Twitter lists are a handy way of paying attention to a group of people with a common interest. But the trouble with using lists to focus attention is that people often tweet on more than one subject. When following a list of people interested in “government 2.0″, the list stream will include a lot of posts on other topics. But if you filter the stream on a hashtag, you now have a stream, with posts by interesting people, only about the topic you care about.
Topically filtered lists can be particularly useful for group activities where you want to focus attention or avoid spam. Filtered lists help readers focus attention without steering contributors to post only topically, which makes Twitter more publishing-oriented, less individual, and overall more boring. Amy Gahran writes about the potential for relevant discovery here.
A search subscription on a tag or search term is vulnerable to spam – spammers can add the tag to their self-promotional posts. But a list filtered by the tag or term is easier to protect against spammers. For example, redhookd is a twitter feed with hyperlocal news about the Red Hook neighborhood of Brooklyn. The feed is produced by a small team. If they wanted to also take community input, a hashtag would get spammed by real estate and other spammers, but a tag-filtered list would enable them to create a community feed with contributions from people who have interesting things to say and don’t spam.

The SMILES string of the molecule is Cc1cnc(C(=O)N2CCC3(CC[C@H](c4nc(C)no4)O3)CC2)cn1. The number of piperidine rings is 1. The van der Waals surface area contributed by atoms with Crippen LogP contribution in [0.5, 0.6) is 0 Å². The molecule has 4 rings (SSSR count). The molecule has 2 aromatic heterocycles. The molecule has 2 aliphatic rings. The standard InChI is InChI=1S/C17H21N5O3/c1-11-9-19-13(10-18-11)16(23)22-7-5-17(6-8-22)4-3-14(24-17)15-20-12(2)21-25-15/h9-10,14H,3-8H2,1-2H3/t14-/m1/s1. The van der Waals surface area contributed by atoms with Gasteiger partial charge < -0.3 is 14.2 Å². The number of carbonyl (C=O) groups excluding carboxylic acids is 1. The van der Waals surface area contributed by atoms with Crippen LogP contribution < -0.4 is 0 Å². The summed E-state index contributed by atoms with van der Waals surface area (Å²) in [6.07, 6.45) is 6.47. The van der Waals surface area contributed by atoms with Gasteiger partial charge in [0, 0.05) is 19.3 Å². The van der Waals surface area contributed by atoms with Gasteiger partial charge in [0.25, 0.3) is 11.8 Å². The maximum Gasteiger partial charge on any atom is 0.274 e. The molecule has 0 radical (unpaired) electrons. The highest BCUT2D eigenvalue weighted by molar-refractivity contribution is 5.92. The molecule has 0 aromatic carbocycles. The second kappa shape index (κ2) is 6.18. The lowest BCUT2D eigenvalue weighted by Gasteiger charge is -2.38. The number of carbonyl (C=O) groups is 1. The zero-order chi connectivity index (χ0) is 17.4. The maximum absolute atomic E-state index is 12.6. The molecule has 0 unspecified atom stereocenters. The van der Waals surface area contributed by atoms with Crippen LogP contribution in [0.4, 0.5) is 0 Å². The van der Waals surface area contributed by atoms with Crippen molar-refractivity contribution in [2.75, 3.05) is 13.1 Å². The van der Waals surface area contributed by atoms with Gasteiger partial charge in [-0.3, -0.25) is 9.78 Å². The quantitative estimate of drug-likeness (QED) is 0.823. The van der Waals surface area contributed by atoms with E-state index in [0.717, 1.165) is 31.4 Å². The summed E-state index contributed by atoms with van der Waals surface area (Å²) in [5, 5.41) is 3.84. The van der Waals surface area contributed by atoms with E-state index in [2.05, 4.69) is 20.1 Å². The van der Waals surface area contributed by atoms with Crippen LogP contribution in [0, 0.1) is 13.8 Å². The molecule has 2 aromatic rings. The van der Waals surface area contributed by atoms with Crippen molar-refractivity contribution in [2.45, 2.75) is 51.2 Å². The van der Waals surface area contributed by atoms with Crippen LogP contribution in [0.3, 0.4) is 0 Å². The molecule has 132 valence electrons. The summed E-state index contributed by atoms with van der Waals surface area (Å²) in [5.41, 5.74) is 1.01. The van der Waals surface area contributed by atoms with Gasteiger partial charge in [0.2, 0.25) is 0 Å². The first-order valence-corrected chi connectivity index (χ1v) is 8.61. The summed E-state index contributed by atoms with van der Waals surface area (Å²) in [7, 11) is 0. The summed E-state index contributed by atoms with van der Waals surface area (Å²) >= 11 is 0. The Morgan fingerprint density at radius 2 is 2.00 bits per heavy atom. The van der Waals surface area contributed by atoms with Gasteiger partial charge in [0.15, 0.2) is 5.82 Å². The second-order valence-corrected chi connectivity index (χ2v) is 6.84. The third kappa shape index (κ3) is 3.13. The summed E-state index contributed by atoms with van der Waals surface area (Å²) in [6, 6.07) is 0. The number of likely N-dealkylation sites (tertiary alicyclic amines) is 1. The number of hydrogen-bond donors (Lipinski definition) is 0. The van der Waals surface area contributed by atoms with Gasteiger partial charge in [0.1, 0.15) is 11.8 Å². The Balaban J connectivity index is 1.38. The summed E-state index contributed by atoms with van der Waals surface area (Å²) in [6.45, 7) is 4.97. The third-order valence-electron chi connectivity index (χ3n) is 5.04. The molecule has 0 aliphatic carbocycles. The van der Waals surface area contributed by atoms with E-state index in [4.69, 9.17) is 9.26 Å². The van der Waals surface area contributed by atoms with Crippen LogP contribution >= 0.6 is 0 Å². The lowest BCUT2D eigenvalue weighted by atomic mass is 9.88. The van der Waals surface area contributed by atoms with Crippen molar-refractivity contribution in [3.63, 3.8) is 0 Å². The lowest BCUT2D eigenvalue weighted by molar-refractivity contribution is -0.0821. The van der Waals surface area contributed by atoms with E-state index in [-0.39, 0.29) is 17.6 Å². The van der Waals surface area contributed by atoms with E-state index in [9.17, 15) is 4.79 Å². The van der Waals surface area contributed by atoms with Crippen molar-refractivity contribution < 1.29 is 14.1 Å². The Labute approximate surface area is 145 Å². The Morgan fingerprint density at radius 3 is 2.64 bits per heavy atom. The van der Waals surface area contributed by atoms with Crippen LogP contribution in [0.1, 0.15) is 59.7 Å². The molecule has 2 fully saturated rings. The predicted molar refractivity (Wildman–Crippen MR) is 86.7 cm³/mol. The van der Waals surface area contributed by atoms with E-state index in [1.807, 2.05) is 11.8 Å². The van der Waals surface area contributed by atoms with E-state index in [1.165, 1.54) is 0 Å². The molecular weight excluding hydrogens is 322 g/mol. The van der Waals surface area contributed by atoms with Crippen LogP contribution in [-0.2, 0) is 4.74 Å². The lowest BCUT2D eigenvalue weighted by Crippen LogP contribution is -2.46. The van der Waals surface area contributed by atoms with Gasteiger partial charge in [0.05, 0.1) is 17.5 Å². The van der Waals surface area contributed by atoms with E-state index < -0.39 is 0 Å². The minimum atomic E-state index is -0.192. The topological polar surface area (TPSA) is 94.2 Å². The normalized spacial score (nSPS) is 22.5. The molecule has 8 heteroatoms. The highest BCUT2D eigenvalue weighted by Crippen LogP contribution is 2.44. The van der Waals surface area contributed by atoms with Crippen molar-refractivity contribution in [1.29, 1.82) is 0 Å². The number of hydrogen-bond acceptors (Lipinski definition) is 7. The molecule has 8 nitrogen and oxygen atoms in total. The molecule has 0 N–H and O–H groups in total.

Today setting these things up is a bit of a hack — I suspect this is going to quickly attract features and services, because it’s the heart of an important emerging design pattern – customizable social filters.
Online communication is moving toward streams; popular streams quickly become floods; and the neural networks in our minds; and the social networks in our lives are very effective ways of turning the stream back into a water fountain.
Here’s the recipe for creating your own topical social filters:
1) Twitter doesn’t yet have an rss feed for list streams. Until they release this obvious feature, you can create an rss feed out of a twitter list using this tool:
2) You can create filter for the desired hashtag using this tool:
3) Then get the get the feed. As an example, I created a feed that contains all posts by people on Adriel Hampton’s #cadata list who mention #gov20. Voila, a focused feed of Government 2.0 posts from involved folk in California.